The General's Daughter
Review by Ross Anthony

John Travolta plays Paul Brenner, a cocky military investigator shaking up the top brass after the General's Daughter turns up dead. It's the type of role Bruce Willis would have loved. That's not to say John isn't commanding -- he is; it's just that the rest of the movie isn't commanding around him. And I'm a little more comfortable when that happens to Bruce Willis (sorry Bruce).

An intriguing premise, Capt. Elizabeth Campbell (the daughter of General Campbell) is found strangled and apparently raped. Soon after, Brenner uncovers her secret life of freaky sex with enlisted men. Not surprisingly, no one at the base appreciates the investigation.

Loaded with a cartridge of high powered actors: Travolta, Hutton, Cromwell, Woods ... "The General's Daughter" has a poorly aligned barrel. Though a few scenes were shot well, hitting their targets hard -- too many shells sail way wide. The rough dialogue is, in part, responsible. When the murderer is finally found our investigators ask the stupidest question --"Why'd you do it?" to which they get a well deserved response, "[You're so smart.] You tell me." (Eek). Secondly, not all the big names deliver big. Cromwell isn't his normal self. He's a fine actor, although his performance in this film lacks substance. Hutton isn't spectacular either.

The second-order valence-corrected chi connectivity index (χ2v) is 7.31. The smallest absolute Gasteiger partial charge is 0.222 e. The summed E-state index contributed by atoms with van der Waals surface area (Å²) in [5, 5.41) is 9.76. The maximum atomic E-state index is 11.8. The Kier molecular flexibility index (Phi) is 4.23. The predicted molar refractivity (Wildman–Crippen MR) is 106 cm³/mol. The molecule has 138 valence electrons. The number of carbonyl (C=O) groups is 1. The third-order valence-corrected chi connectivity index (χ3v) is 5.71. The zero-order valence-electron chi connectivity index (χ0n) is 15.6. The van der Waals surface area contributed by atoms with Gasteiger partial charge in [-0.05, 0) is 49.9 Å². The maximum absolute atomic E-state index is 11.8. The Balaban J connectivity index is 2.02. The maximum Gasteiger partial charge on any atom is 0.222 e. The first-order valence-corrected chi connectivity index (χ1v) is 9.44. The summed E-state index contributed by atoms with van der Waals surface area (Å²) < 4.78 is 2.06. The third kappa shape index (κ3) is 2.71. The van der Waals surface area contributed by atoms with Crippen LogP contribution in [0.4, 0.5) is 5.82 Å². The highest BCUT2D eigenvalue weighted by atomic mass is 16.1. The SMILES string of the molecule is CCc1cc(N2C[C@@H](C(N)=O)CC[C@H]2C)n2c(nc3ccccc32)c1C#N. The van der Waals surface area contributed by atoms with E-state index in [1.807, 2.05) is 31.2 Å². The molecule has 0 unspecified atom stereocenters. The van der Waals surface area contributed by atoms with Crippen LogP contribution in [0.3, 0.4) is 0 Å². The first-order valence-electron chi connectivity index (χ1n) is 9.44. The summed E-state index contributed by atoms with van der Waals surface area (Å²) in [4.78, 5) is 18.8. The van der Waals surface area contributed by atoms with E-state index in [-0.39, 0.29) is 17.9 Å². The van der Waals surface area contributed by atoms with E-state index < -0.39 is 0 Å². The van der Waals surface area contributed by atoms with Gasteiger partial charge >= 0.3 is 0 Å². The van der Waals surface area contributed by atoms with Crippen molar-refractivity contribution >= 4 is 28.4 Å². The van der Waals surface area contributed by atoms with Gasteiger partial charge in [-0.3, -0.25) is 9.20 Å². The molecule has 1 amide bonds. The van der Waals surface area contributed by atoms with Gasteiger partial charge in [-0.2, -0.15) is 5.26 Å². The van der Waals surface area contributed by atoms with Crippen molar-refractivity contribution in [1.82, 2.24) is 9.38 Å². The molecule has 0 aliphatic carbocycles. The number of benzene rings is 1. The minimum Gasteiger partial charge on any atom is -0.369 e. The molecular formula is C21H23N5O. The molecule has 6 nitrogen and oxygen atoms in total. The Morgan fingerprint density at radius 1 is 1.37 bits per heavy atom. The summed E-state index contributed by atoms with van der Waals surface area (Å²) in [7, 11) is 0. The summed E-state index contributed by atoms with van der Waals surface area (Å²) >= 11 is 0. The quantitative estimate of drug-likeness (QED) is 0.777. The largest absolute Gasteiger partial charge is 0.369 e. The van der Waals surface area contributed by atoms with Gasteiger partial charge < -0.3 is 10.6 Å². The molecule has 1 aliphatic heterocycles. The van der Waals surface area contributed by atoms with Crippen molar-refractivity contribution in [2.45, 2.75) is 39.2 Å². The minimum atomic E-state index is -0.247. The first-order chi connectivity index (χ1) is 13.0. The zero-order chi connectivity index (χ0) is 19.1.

The strongest scenes, condescending and clever, pit the egos of Woods and Travolta head on and center. Nearly too clever, these scenes destroy their targets anyway. Woods is wonderful.

Still, the DNA bluff sequence that attacked my modest (yet innocent) intelligence, along with a few other faulted scenes leave this decent and respectable story line nearly as overpowered and helpless as its own rape victim.

Starring John Travolta, Madeleine Stowe, James Cromwell, Timothy Hutton, James Woods and Clarence WIlliams III.
Directed by Simon West.
Screenplay by Christopher Bertolini & William Goldman.
Produced by Mace Neufeld at Paramount/Rehme/Krane.


Copyright © 1999 Ross Anthony, currently based in Los Angeles, has scripted and shot documentaries, music videos, and shorts in 35 countries across North America, Europe, Africa and Asia. For more reviews visit: RossAnthony.com

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Last Modified: Saturday, 16-Sep-2006 08:09:53 PDT